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Features / June 3, 2013

Canadian Cinematographer Norayr Kasper Gets Venice Close-Up

What happens when a Canadian moviemaking expert decides to work with still life and sculpture?

An answer is currently on view at the Venice Biennale in Norayr Kasper’s installation Steel-Lives, Still-Life, an official collateral event of the Biennale.

Given that Kasper acted as cinematographer on Atom Egoyan’s films Calendar and Sarabande, and lensed the Canadian TV miniseries Trudeau and St. Urbain’s Horseman, he is best known at present for his cinematic work.

But Kasper, a graduate of Concordia University, hopes that won’t be the case for long.

Steel-Lives, Still-Life consists of five elements; in each one, silk-printed photos relating the post-Soviet Armenian metal industry are supported by rusted steel armatures—or, as Kasper calls them, “easels.”

In four of these elements, the photos hang vertically, their fabric rippling and moving as breezes enter through the doorway of the Centro Studi e Documentazione della Cultura Armena in the centuries-old Palazzo Zenobio. Because each silk print is translucent, the images can be read from both sides of the print, evoking a sense of film projection.

In the fifth element, a table-like sculpture acts like the spine of a book, with a stack of large fabric-printed photos bolted to it along its right-hand edge. Visitors are welcome to flip through these images at their own pace.

Tensions between light and heavy, and between flexible and static, underscore the exhibition—as does Kasper’s concern with Armenia’s difficulty negotiating such tensions following the fall of the Soviet Union.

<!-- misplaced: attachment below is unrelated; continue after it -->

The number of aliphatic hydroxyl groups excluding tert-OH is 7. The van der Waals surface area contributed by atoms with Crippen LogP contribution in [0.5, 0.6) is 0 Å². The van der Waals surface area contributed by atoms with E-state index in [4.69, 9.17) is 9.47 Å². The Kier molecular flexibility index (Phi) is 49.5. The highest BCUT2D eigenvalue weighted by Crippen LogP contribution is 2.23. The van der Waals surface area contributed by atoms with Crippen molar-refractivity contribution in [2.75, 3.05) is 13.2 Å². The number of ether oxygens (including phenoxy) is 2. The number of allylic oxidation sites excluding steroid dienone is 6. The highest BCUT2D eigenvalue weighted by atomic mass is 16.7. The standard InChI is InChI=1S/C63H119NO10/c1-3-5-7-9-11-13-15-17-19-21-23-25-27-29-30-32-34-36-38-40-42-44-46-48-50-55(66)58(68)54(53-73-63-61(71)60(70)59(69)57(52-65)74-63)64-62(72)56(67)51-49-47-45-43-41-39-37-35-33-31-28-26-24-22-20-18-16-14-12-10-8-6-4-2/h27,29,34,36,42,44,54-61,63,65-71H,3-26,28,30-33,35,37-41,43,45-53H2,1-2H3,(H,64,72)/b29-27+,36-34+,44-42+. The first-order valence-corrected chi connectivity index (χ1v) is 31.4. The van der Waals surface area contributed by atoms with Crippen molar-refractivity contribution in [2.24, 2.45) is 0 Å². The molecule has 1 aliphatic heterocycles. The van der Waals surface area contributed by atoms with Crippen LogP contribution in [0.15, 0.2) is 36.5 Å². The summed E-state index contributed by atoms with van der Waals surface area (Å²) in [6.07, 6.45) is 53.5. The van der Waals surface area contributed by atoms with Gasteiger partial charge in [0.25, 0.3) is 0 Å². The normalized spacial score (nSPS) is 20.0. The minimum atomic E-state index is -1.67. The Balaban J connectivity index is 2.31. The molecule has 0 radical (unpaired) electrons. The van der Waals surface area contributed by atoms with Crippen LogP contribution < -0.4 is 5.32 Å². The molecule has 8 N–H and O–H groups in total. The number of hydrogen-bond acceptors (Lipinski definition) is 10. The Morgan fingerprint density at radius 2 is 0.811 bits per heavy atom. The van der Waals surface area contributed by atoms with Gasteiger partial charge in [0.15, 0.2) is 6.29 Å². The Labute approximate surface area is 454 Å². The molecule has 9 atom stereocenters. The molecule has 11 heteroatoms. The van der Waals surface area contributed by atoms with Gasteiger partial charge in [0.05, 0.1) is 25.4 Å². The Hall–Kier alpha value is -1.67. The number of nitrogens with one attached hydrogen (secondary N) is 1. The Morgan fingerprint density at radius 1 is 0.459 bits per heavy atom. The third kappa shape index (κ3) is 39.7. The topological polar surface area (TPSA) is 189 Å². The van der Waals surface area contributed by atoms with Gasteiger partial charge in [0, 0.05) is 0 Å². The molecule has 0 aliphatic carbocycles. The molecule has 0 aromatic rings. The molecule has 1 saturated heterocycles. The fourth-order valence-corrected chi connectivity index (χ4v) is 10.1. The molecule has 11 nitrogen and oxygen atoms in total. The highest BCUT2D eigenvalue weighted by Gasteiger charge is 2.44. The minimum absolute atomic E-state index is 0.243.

Many of the photos show abandoned factories; some depict former workers at the plants; and others document remnants of the Communist industrial dream as manifested in decaying worker posters and yellowed Lenin portraits.

“This is about a sense of loss,” Kasper said last week during an interview at the installation. “These people woke up one day in 1989 or so and they were told they were no longer needed on this planet in terms of work, technology, progress…. it is a very painful situation.”

The project is also personal to a certain extent, as the roots of Kasper’s family are in Armenia. He shot the pictures over six years of visits.

The artist also has a personal connection to Venice: he grew up and studied architecture in the island city.

“For me, Venice is the perfect place for this work; it is between east and west,” said Kasper. Though the photos were shot in Armenia, they were printed in Montreal, and the armatures were welded in Murano.

Steel-Lives, Still-Life is the culmination of many things: Kasper’s intimate connections to Armenia, Italy and Canada; his long experience in image-based creation; and his early interests in architecture.

However, in a departure from typical cinematographic and curatorial practice, Kasper used natural light to shoot all the photos, and he only allows natural light to illuminate the installation as well.

In this way, he says, “the building itself becomes an easel of this place.”

Steel-Lives, Still-Life opened yesterday and continues to November 24 at the Centro Studi e Documentazione della Cultura Armena in Venice.

Leah Sandals

Leah Sandals is a writer and editor of white settler Canadian (Irish and Ashkenazi) descent. She is also news and special sections editor at Canadian Art and has written for the Toronto Star, National Post and Globe and Mail, among other publications. Sandals welcomes tips, corrections and comments anytime at leah@canadianart.ca.